Teaching is an interesting, rewarding and fundamentally worthwhile job, and people who have spent a lifetime doing it often want to write their memoirs. Most teaching careers, though, are much of a muchness - teacher training, a traumatic first year, a crawl up the ladder to senior management, battles against closure or re-organisation, a sentimental retirement event, a part-time recall.
Carey Palmer managed to make his time in the job rather different and his account of it (My First Fifty Years Pounds 3.50 The Bowden Press, 141 Kew Road, Richmond, Surrey) has, at times, echoes of Evelyn Waugh. Leaving Oxford with a fourth class degree, for example, he landed a job in a Prep school where "I found some difficulty in keeping order."
However, he solved the problem eventually by opening his own school - the Richmond Tutorial College, which in the early eighties featured in the national press as an example of a new breed of school, a product of Palmer's notion "that there should be a genuinely cheap alternative" to the expensive private school. The College, though, was of its time, and eventually faded away, the victim of recession and of such changes as the coursework GCSE.
It makes an interesting and very human tale, and readers should not be put off by the book's very poor presentation - muddy photographs, nondescript covers and uninspiring typography.
Elsie Pilling's story, by contrast, has been given much better packaging by the Janus Publishing Company (They'll Never Believe Me Pounds 5.95). The best bits of Elsie's book are when she regales us with the eccentricities of head teachers - the one who complained contemptuously about working mothers, for example, although she herself was leaving her toddler with a child minder. "But I'm a headmistress!" she said when Elsie pointed out the anomaly. This head's predecessor, incidentally, had awarded a post of responsibility for looking after a cat and a rabbit. Another neighbouring head promoted someone to be in charge of the record player. Elsie thinks we'll never believe such things. On the contrary, teachers of our generation remember it all only too well.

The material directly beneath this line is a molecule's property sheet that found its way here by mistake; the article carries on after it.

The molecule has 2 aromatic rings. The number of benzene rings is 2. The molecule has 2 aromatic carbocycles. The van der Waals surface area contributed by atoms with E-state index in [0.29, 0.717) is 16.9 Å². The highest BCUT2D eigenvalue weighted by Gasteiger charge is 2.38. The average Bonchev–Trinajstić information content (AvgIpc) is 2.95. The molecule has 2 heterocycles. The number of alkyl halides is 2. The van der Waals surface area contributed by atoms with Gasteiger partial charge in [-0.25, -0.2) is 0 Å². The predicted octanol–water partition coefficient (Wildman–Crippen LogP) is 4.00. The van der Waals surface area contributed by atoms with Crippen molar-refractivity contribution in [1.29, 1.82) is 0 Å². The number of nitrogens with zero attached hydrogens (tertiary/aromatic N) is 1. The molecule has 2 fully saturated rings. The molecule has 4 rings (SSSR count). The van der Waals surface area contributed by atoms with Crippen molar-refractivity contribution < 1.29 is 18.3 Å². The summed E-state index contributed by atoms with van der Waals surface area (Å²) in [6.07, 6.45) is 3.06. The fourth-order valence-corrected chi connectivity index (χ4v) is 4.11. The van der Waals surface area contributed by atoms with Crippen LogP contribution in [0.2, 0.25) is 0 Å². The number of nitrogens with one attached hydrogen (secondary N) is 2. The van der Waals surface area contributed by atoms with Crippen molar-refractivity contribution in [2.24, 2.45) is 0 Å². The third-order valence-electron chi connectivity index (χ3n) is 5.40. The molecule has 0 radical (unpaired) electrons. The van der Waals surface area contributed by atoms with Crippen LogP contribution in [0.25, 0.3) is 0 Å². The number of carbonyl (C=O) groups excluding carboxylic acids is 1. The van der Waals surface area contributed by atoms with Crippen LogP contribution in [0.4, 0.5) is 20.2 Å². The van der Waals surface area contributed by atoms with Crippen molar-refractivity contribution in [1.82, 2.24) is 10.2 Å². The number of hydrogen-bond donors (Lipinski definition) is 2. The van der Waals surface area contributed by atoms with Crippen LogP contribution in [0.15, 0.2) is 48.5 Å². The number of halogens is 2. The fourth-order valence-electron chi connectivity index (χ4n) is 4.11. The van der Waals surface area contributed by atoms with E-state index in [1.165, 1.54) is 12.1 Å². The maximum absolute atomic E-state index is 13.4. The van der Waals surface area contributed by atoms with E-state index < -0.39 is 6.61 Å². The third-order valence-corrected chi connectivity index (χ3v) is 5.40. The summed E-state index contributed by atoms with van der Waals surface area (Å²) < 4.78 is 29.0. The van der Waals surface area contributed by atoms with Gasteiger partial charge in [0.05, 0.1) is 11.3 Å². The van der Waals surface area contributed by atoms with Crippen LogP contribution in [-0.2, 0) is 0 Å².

Our profession has many unsung heroes of course. What about those who worked at the very dawn of special education - in Sheffield for example, where, in 1900, 29 children were taught in a special unit "The teachers had to contend with street noise as well as the uproar in the junior boys' playground. " There was a slaughterhouse next door, but the local Medical Officer of Health thought this was acceptable because "The slaughter of pigs was clean, free from effluvia."
This is just one story in Schooling the Poorer Child by Malcolm Mercer (Sheffield Academic Press, Mansion House, 19 Kingfield Road, Sheffield S11 9AS Pounds 12.95). It describes elementary education in Sheffield from 1560-1902, and a fascinating tale it makes too.
A good example of how the history of an individual school can shed, for the student of the history of education, additional light on a whole era, comes in the form of A Century Recalled by William Anderson (Pounds 6 Marlins, Seaview Works, Spittal, Berwick upon Tweed TDS 1 RS). This is a celebration, largely through the memories of former pupils, of this year's centenary of the Berwickshire High School. Where, though, many such accounts are dull recitations of formal achievements, this tells us the things we really want to know - from Sheila Romanes, for example, that in 1939 a serge tunic cost 186 and blouses 76. This same contributor tells us, too, of Miss Mitchell, who had the task of removing, with tweezers, splinters in the bottom picked up from the gymnasium floor. Ah those carefree days before we discovered Health and Safety!
As in many such histories, there are moving accounts of the effects on the school of two World Wars - 44 entries on the Great War memorial and 50 on that for the Second World War. "Not even a brief history of the school must pass them by," writes William Anderson - and nor must I.